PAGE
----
Bishop's first argument is that the appeal record for this matter is incomplete. His second, third, and fourth arguments are that the trial court erred in determining that probable cause existed to search his residence, that a valid search warrant existed for forensic analysis of seized equipment, and that he was not prejudiced "by the lack of meta data of alleged chat transcripts entered into evidence." His final argument is that the trial court erred in concluding that he could be charged with multiple counts under Ark. Code Ann. § 5-27-602. We affirm.[1]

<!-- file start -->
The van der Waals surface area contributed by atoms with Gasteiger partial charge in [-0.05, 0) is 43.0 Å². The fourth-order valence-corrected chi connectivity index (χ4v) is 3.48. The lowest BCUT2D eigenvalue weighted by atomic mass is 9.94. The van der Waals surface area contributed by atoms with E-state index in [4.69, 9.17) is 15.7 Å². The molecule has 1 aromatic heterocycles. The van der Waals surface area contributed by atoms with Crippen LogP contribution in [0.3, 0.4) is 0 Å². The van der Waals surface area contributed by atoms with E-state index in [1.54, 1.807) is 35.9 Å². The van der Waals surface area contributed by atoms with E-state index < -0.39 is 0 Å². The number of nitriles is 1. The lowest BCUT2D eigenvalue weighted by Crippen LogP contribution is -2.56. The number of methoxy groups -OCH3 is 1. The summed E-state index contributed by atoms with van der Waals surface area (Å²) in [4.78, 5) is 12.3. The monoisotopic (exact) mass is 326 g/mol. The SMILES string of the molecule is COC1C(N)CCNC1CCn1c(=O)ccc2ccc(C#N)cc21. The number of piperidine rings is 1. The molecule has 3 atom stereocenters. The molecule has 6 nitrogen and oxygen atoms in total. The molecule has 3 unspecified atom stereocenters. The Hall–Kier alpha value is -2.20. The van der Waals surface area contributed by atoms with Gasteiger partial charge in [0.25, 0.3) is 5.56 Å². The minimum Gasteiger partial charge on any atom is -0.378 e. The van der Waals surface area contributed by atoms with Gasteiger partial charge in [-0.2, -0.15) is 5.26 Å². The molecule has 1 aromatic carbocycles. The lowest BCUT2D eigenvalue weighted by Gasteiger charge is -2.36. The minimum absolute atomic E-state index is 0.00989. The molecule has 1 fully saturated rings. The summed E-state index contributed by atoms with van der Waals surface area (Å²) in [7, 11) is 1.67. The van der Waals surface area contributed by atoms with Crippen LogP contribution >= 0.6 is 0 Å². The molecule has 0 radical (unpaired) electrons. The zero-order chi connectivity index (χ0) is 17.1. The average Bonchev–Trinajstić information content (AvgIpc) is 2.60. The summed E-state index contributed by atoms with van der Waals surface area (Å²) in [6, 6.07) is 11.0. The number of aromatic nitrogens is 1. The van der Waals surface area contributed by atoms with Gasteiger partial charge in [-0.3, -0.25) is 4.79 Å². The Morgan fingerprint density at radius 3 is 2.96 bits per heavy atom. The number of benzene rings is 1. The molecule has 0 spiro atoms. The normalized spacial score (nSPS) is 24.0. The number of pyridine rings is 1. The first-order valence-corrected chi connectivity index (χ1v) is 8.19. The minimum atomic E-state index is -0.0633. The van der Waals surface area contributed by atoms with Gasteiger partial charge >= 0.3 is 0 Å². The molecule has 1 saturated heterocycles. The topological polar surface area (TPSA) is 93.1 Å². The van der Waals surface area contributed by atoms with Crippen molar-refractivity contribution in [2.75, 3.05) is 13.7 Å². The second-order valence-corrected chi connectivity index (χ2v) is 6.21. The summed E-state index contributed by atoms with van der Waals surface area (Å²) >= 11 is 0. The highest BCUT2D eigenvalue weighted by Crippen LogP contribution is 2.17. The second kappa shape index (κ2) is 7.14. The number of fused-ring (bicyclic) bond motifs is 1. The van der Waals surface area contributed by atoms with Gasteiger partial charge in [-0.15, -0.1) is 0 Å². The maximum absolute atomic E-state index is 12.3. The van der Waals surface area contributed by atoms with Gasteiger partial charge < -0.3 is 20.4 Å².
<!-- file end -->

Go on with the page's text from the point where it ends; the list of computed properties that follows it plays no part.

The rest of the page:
On review, we assess the effectiveness of counsel under the two-prong standard set forth in Strickland v. Washington, 466 U.S. 668 (1984), whereby a petitioner must demonstrate that counsel made errors so serious that it prejudiced the outcome of the trial. Sartin v. State, 2012 Ark. 155, at 2-3, 400 S.W.3d 694, 697-98. The reviewing court indulges in a strong presumption that counsel's conduct falls within the wide range of reasonable professional assistance. Id. The defendant claiming ineffective assistance of counsel has the burden of overcoming this presumption by identifying the acts and omissions of counsel which, when viewed from counsel's perspective at the time of trial, could not have been the result of reasonable professional judgment. Id. To satisfy the prejudice part of the test, the petitioner must show that counsel's deficient performance prejudiced the defense, such that there is a reasonable probability that the trial's outcome would have been different absent counsel's errors. Id. A reasonable probability is a probability sufficient to undermine confidence in the outcome of the trial. Id.